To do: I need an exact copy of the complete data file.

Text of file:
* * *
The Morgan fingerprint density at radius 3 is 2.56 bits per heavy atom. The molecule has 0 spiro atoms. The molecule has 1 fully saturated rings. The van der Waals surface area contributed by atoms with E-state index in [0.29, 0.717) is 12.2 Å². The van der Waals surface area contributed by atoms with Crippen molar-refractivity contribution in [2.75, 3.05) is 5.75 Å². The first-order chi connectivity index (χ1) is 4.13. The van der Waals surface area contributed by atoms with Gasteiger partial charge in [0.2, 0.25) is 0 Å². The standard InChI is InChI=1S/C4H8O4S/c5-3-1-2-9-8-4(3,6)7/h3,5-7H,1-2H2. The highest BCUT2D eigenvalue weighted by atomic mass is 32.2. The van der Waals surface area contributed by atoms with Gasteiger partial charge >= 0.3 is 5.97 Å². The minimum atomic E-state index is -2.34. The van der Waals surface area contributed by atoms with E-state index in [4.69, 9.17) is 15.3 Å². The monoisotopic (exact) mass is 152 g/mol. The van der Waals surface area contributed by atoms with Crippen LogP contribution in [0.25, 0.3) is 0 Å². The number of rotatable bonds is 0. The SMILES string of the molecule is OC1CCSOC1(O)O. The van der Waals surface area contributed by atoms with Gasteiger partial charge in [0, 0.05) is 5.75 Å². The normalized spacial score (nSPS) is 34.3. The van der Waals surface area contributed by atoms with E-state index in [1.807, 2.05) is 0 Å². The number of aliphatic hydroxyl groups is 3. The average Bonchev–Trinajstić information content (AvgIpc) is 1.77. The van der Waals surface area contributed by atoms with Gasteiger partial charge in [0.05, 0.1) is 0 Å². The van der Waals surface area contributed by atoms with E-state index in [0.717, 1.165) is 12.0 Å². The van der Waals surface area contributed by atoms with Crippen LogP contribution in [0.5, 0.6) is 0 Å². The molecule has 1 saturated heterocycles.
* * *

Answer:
The Morgan fingerprint density at radius 3 is 2.56 bits per heavy atom. The molecule has 0 spiro atoms. The molecule has 1 fully saturated rings. The van der Waals surface area contributed by atoms with E-state index in [0.29, 0.717) is 12.2 Å². The van der Waals surface area contributed by atoms with Crippen molar-refractivity contribution in [2.75, 3.05) is 5.75 Å². The first-order chi connectivity index (χ1) is 4.13. The van der Waals surface area contributed by atoms with Gasteiger partial charge in [0.2, 0.25) is 0 Å². The standard InChI is InChI=1S/C4H8O4S/c5-3-1-2-9-8-4(3,6)7/h3,5-7H,1-2H2. The highest BCUT2D eigenvalue weighted by atomic mass is 32.2. The van der Waals surface area contributed by atoms with Gasteiger partial charge >= 0.3 is 5.97 Å². The minimum atomic E-state index is -2.34. The van der Waals surface area contributed by atoms with E-state index in [4.69, 9.17) is 15.3 Å². The monoisotopic (exact) mass is 152 g/mol. The van der Waals surface area contributed by atoms with Crippen LogP contribution in [0.25, 0.3) is 0 Å². The number of rotatable bonds is 0. The SMILES string of the molecule is OC1CCSOC1(O)O. The van der Waals surface area contributed by atoms with Gasteiger partial charge in [0, 0.05) is 5.75 Å². The normalized spacial score (nSPS) is 34.3. The van der Waals surface area contributed by atoms with E-state index in [1.807, 2.05) is 0 Å². The number of aliphatic hydroxyl groups is 3. The average Bonchev–Trinajstić information content (AvgIpc) is 1.77. The van der Waals surface area contributed by atoms with Gasteiger partial charge in [0.05, 0.1) is 0 Å². The van der Waals surface area contributed by atoms with E-state index in [0.717, 1.165) is 12.0 Å². The van der Waals surface area contributed by atoms with Crippen LogP contribution in [0.5, 0.6) is 0 Å². The molecule has 1 saturated heterocycles.